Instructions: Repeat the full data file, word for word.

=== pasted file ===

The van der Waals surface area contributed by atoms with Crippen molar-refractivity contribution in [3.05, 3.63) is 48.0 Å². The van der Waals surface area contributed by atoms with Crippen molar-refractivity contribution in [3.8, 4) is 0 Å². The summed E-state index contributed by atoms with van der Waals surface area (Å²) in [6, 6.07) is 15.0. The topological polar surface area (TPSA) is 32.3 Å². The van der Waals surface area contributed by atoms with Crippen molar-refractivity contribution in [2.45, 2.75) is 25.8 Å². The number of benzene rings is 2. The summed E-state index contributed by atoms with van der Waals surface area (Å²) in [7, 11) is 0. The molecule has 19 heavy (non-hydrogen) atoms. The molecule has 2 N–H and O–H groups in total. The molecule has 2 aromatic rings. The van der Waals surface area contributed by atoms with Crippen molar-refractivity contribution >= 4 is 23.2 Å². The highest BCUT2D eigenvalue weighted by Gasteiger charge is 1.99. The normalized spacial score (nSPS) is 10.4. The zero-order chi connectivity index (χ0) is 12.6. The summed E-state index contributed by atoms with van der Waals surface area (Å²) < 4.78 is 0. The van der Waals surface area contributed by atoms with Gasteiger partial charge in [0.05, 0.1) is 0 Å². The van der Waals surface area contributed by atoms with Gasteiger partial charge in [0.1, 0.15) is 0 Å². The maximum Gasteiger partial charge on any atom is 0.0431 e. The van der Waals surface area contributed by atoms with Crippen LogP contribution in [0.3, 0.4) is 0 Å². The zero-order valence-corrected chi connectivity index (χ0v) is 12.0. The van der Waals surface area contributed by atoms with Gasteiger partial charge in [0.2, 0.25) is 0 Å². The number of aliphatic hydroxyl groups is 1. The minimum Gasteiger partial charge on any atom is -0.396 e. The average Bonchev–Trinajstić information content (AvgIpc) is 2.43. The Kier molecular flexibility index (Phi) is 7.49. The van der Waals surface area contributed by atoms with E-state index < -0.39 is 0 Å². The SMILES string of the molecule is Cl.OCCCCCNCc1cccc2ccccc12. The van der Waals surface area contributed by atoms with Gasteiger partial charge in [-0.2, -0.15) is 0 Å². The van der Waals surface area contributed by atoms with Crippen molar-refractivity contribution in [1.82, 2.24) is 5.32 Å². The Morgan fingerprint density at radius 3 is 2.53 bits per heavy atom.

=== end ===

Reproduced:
The van der Waals surface area contributed by atoms with Crippen molar-refractivity contribution in [3.05, 3.63) is 48.0 Å². The van der Waals surface area contributed by atoms with Crippen molar-refractivity contribution in [3.8, 4) is 0 Å². The summed E-state index contributed by atoms with van der Waals surface area (Å²) in [6, 6.07) is 15.0. The topological polar surface area (TPSA) is 32.3 Å². The van der Waals surface area contributed by atoms with Crippen molar-refractivity contribution in [2.45, 2.75) is 25.8 Å². The number of benzene rings is 2. The summed E-state index contributed by atoms with van der Waals surface area (Å²) in [7, 11) is 0. The molecule has 19 heavy (non-hydrogen) atoms. The molecule has 2 N–H and O–H groups in total. The molecule has 2 aromatic rings. The van der Waals surface area contributed by atoms with Crippen molar-refractivity contribution >= 4 is 23.2 Å². The highest BCUT2D eigenvalue weighted by Gasteiger charge is 1.99. The normalized spacial score (nSPS) is 10.4. The zero-order chi connectivity index (χ0) is 12.6. The summed E-state index contributed by atoms with van der Waals surface area (Å²) < 4.78 is 0. The van der Waals surface area contributed by atoms with Gasteiger partial charge in [0.05, 0.1) is 0 Å². The van der Waals surface area contributed by atoms with Gasteiger partial charge in [0.1, 0.15) is 0 Å². The maximum Gasteiger partial charge on any atom is 0.0431 e. The van der Waals surface area contributed by atoms with Crippen LogP contribution in [0.3, 0.4) is 0 Å². The zero-order valence-corrected chi connectivity index (χ0v) is 12.0. The van der Waals surface area contributed by atoms with Gasteiger partial charge in [0.2, 0.25) is 0 Å². The number of aliphatic hydroxyl groups is 1. The minimum Gasteiger partial charge on any atom is -0.396 e. The average Bonchev–Trinajstić information content (AvgIpc) is 2.43. The Kier molecular flexibility index (Phi) is 7.49. The van der Waals surface area contributed by atoms with E-state index < -0.39 is 0 Å². The SMILES string of the molecule is Cl.OCCCCCNCc1cccc2ccccc12. The van der Waals surface area contributed by atoms with Gasteiger partial charge in [-0.2, -0.15) is 0 Å². The van der Waals surface area contributed by atoms with Crippen molar-refractivity contribution in [1.82, 2.24) is 5.32 Å². The Morgan fingerprint density at radius 3 is 2.53 bits per heavy atom.